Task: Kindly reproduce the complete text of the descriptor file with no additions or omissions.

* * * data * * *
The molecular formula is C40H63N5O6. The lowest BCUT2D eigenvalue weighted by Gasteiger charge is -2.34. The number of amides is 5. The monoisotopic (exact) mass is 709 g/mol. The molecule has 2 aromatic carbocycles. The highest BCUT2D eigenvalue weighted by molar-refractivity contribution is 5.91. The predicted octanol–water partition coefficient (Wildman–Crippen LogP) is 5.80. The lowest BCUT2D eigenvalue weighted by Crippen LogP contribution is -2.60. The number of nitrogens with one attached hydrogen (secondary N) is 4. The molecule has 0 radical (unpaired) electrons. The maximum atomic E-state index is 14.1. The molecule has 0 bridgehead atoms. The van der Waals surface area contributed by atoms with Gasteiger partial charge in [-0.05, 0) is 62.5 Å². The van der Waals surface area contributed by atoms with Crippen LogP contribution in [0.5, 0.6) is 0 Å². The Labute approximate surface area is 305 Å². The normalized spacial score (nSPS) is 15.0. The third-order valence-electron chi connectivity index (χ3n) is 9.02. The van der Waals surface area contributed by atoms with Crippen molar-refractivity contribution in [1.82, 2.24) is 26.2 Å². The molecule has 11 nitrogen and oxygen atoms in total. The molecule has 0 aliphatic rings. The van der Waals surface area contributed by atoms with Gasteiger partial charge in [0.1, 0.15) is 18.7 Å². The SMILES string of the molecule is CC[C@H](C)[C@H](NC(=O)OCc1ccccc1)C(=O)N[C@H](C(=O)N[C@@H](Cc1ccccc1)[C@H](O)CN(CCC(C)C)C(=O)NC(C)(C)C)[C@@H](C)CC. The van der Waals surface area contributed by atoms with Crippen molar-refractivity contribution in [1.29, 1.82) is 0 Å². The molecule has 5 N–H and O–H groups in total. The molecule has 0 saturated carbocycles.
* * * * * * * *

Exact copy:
The molecular formula is C40H63N5O6. The lowest BCUT2D eigenvalue weighted by Gasteiger charge is -2.34. The number of amides is 5. The monoisotopic (exact) mass is 709 g/mol. The molecule has 2 aromatic carbocycles. The highest BCUT2D eigenvalue weighted by molar-refractivity contribution is 5.91. The predicted octanol–water partition coefficient (Wildman–Crippen LogP) is 5.80. The lowest BCUT2D eigenvalue weighted by Crippen LogP contribution is -2.60. The number of nitrogens with one attached hydrogen (secondary N) is 4. The molecule has 0 radical (unpaired) electrons. The maximum atomic E-state index is 14.1. The molecule has 0 bridgehead atoms. The van der Waals surface area contributed by atoms with Gasteiger partial charge in [-0.05, 0) is 62.5 Å². The van der Waals surface area contributed by atoms with Crippen LogP contribution in [0.5, 0.6) is 0 Å². The Labute approximate surface area is 305 Å². The normalized spacial score (nSPS) is 15.0. The third-order valence-electron chi connectivity index (χ3n) is 9.02. The van der Waals surface area contributed by atoms with Crippen molar-refractivity contribution in [1.82, 2.24) is 26.2 Å². The molecule has 11 nitrogen and oxygen atoms in total. The molecule has 0 aliphatic rings. The van der Waals surface area contributed by atoms with Gasteiger partial charge in [0.1, 0.15) is 18.7 Å². The SMILES string of the molecule is CC[C@H](C)[C@H](NC(=O)OCc1ccccc1)C(=O)N[C@H](C(=O)N[C@@H](Cc1ccccc1)[C@H](O)CN(CCC(C)C)C(=O)NC(C)(C)C)[C@@H](C)CC. The van der Waals surface area contributed by atoms with Crippen molar-refractivity contribution in [1.29, 1.82) is 0 Å². The molecule has 5 N–H and O–H groups in total. The molecule has 0 saturated carbocycles.